WshNetwork.AddPrinterConnection "PrinterName", "PrinterPath"
where PrinterName is the local display name you want to assign to the printer and PrinterPath is the share path to the printer. In callout D, you'll find an example of this line. In this example, the code is adding a mapping to the CentralPrinter printer shared on the NYPS01 server. This server will have the local display name of Default.
You can define as many printers as desired for each site. By default, these printer mappings won't be stored in the user's profile and will disappear when the session ends.
Finally, in the code in callout D, remove any lines that begin with an apostrophe (i.e., the sample mapping code and the lines that start with ' Code to map). The customizations are now complete, so you can save the script and close Notepad.Step 5: Test AddressBasedPrinter.vbs
Testing AddressBasedPrinter.vbs before you integrate it with your network logon scripts is much easier than testing it after the integration. I recommend that you use the following process to make sure it works correctly for the sites you support.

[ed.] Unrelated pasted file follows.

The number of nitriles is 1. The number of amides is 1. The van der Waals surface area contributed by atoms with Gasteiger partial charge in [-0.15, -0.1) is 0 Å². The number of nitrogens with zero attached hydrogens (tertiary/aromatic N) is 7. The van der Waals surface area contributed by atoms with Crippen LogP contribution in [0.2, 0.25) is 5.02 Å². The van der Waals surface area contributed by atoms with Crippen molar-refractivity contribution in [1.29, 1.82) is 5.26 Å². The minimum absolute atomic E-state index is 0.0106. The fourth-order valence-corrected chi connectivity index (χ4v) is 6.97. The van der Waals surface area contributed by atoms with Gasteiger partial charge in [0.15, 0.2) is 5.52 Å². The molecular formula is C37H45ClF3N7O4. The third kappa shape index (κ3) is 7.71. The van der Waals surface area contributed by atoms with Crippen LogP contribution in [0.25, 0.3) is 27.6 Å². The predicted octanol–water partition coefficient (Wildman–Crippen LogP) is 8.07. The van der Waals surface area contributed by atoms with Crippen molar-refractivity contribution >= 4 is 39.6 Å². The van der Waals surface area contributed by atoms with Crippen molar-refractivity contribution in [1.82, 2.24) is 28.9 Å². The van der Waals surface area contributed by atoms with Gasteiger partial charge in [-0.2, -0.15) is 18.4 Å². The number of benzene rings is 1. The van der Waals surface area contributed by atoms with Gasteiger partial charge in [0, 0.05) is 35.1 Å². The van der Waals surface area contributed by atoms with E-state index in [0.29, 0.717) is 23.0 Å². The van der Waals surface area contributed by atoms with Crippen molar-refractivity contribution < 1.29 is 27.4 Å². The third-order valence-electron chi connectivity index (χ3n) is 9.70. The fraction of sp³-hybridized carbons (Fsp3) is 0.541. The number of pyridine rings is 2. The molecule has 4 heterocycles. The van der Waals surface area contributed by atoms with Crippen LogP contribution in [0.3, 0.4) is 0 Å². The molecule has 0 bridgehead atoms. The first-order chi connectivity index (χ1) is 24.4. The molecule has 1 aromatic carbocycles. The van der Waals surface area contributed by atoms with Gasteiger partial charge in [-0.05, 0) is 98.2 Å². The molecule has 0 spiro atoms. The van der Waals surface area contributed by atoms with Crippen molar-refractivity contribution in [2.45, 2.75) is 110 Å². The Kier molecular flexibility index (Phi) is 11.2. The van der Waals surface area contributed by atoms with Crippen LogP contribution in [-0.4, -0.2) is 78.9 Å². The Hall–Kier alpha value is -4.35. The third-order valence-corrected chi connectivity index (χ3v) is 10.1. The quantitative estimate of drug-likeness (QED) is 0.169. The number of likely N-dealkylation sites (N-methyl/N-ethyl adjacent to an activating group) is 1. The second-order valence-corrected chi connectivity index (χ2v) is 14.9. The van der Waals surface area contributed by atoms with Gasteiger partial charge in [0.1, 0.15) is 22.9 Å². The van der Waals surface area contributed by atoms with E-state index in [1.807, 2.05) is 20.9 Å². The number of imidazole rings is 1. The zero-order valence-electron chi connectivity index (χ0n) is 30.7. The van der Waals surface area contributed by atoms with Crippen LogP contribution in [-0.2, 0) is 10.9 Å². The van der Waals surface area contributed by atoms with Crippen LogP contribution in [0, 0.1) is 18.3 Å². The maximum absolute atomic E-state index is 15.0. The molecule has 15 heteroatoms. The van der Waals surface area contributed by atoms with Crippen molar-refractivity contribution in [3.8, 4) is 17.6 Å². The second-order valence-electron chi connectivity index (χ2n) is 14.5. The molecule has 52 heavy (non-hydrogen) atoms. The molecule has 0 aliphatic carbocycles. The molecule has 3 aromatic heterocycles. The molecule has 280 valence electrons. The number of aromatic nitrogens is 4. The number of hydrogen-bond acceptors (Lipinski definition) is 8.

First, at one of the sites, run AddressBasedPrinter.vbs from a laptop that has no existing local printer mappings to confirm that the script correctly maps printers without raising any errors. Then, share the script with a mobile user at each site and have that person run it the same way to confirm that the local printer mappings work. If they work, you're ready to integrate AddressBasedPrinter.vbs with your network logon scripts.Step 6: Integrate with Existing Network Logon Scripts